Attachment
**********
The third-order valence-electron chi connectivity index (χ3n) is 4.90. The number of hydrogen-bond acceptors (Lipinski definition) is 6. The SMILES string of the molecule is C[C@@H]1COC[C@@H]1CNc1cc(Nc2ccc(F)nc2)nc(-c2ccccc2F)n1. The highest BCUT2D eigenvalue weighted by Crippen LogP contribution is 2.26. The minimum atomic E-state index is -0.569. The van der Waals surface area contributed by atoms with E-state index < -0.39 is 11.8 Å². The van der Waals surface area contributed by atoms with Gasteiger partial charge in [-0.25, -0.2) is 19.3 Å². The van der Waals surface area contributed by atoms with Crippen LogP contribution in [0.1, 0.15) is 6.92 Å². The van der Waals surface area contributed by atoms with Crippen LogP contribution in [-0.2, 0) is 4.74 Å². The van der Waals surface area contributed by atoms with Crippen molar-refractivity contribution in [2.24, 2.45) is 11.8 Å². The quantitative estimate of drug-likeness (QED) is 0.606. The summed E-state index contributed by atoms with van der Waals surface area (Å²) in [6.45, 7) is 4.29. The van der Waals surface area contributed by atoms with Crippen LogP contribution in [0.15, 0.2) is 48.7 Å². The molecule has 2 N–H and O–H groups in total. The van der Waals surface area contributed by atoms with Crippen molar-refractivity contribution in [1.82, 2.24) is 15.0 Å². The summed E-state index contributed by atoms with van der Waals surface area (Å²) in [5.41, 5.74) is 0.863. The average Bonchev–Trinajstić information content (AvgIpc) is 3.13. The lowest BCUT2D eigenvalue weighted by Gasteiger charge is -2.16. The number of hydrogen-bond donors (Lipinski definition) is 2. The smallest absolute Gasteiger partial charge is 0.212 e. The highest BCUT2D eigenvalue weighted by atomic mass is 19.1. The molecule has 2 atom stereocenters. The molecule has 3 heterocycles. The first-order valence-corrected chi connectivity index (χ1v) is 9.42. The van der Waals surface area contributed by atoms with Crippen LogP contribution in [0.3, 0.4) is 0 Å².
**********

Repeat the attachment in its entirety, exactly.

The third-order valence-electron chi connectivity index (χ3n) is 4.90. The number of hydrogen-bond acceptors (Lipinski definition) is 6. The SMILES string of the molecule is C[C@@H]1COC[C@@H]1CNc1cc(Nc2ccc(F)nc2)nc(-c2ccccc2F)n1. The highest BCUT2D eigenvalue weighted by Crippen LogP contribution is 2.26. The minimum atomic E-state index is -0.569. The van der Waals surface area contributed by atoms with E-state index < -0.39 is 11.8 Å². The van der Waals surface area contributed by atoms with Gasteiger partial charge in [-0.25, -0.2) is 19.3 Å². The van der Waals surface area contributed by atoms with Crippen LogP contribution in [0.1, 0.15) is 6.92 Å². The van der Waals surface area contributed by atoms with Crippen LogP contribution in [-0.2, 0) is 4.74 Å². The van der Waals surface area contributed by atoms with Crippen molar-refractivity contribution in [2.24, 2.45) is 11.8 Å². The quantitative estimate of drug-likeness (QED) is 0.606. The summed E-state index contributed by atoms with van der Waals surface area (Å²) in [6.45, 7) is 4.29. The van der Waals surface area contributed by atoms with Crippen LogP contribution in [0.15, 0.2) is 48.7 Å². The molecule has 2 N–H and O–H groups in total. The van der Waals surface area contributed by atoms with Crippen molar-refractivity contribution in [1.82, 2.24) is 15.0 Å². The summed E-state index contributed by atoms with van der Waals surface area (Å²) in [5.41, 5.74) is 0.863. The average Bonchev–Trinajstić information content (AvgIpc) is 3.13. The lowest BCUT2D eigenvalue weighted by Gasteiger charge is -2.16. The number of hydrogen-bond donors (Lipinski definition) is 2. The smallest absolute Gasteiger partial charge is 0.212 e. The highest BCUT2D eigenvalue weighted by atomic mass is 19.1. The molecule has 2 atom stereocenters. The molecule has 3 heterocycles. The first-order valence-corrected chi connectivity index (χ1v) is 9.42. The van der Waals surface area contributed by atoms with Crippen LogP contribution in [0.3, 0.4) is 0 Å².